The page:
She called for the separation of politics from entertainment. The Saudi princess revealed how her country attracts tourists
At a time when Arabs from the Gulf to the ocean were cheering for Saudi Arabia’s footballing miracle by beating Argentina in the FIFA World Cup, Saudis were divided over their country’s national team.
After the surprise victory, the Saudi monarch, King Salman bin Abdulaziz, announced that the day after the match would be an official holiday to celebrate the victory and raise the ceiling of Al-Akhdar’s World Cup ambitions.
In the kingdom and abroad, people cheered and waved the country’s green and white flag in celebration of this great victory that was more than just 3 points.
However, social networks have recorded divisions over the national team, which is not strange for Saudi fans who sometimes look at their country’s national team from the perspective of cheering on local clubs.
The divide seemed incredibly clear after Al-Akhdar crashed out of the World Cup group stage after suffering two defeats against Poland and Mexico.
Critics and fans attribute the “clear division” among Saudi fans to the phenomenon of fanaticism in the Saudi sports community due to “fan-fueled media”.
Former Saudi national team player, Saad Al-Zahrani, said: “Irresponsible media is the root cause of intolerance in Saudi Arabia, and this has also been reflected in the representation of the masses through social media.”
For example, some fans of the Al-Hilal club believe that the national team achieved victory over Argentina because there are 9 key players from their club in the national team, and that their club is primarily responsible for this victory.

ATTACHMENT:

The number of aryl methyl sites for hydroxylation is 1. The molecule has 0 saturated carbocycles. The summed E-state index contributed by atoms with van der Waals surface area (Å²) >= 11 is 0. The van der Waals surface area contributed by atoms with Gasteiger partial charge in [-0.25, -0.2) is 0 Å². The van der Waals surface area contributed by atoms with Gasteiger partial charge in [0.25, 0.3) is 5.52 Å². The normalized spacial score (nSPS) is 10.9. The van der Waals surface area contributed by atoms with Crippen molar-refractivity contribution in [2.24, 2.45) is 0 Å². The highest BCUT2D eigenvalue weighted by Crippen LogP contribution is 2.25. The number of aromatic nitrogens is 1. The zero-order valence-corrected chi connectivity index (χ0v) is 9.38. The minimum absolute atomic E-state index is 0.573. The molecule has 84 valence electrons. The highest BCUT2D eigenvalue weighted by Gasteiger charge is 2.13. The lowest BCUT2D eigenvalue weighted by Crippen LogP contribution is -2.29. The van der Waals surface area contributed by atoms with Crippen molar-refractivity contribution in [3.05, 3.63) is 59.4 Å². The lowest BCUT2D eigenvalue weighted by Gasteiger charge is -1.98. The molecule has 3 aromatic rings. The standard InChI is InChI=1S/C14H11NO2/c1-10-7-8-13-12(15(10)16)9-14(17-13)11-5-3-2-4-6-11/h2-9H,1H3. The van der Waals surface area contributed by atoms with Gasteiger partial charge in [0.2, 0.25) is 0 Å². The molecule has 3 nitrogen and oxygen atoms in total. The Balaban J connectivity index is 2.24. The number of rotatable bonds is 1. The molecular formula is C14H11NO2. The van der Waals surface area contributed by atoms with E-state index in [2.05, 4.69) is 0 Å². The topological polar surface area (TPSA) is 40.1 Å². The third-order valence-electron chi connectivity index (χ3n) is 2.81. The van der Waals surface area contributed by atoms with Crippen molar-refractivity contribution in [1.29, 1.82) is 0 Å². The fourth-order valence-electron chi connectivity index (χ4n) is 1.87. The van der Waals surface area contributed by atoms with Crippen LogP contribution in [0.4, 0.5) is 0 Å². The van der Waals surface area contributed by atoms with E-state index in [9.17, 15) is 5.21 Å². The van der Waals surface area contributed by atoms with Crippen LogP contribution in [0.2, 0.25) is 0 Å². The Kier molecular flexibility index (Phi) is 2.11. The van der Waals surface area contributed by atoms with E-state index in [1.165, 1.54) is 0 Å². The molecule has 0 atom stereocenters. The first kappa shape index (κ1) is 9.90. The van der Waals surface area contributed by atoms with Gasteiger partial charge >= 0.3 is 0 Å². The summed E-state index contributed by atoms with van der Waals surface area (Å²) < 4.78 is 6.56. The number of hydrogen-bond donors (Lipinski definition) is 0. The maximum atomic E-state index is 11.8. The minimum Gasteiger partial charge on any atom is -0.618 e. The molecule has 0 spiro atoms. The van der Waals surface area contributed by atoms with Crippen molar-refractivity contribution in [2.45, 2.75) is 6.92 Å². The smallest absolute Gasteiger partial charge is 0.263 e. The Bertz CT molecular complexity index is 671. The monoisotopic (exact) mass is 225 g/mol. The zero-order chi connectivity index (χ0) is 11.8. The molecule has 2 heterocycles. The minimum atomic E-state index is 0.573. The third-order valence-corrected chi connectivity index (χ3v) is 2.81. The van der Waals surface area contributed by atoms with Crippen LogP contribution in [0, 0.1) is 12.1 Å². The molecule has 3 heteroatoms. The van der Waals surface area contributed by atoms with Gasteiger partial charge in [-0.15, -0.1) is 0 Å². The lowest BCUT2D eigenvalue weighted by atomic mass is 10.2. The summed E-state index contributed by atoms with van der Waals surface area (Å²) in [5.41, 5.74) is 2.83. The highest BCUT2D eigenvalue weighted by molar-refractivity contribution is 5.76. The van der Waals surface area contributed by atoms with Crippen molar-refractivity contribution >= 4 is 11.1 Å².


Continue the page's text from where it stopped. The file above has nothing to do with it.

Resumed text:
Meanwhile, some fans of Al-Nasr, Al-Hilal’s biggest rivals, believe that a number of Al-Hilal players have scored goals, unlike the Al-Nasr players who have saved Saudi Arabia from scoring in three games.
“Understood” scene and “unacceptable” opinions
The matches between the capital’s poles, Riyadh, Al-Nasr and Al-Hilal, have always carried tensions between the fans of the two teams and journalists and media people associated with both sides.
In an interview with Al-Hurr, the former Saudi player assessed the opinion of many fans about the national team after the World Cup in Qatar as “unacceptable”, pointing out the existence of intolerance, the intensity of which, he said, must be controlled.
Al-Zahrani added: “Everyone is intolerant, there is intolerance that causes hatred and enmity, and it is condemnable, but club love and fanaticism is a natural thing.”
For his part, a prominent Saudi critic, Ahmed Al-Shamrani, described the current scene as “unruly”, calling for the need to intervene to undo what he called “a blackness that has reached the point where abuses have spread to an unbearable level scope.”
However, Al-Shamrani told Al-Hurr that the division did not exist until the official departure from the World Cup.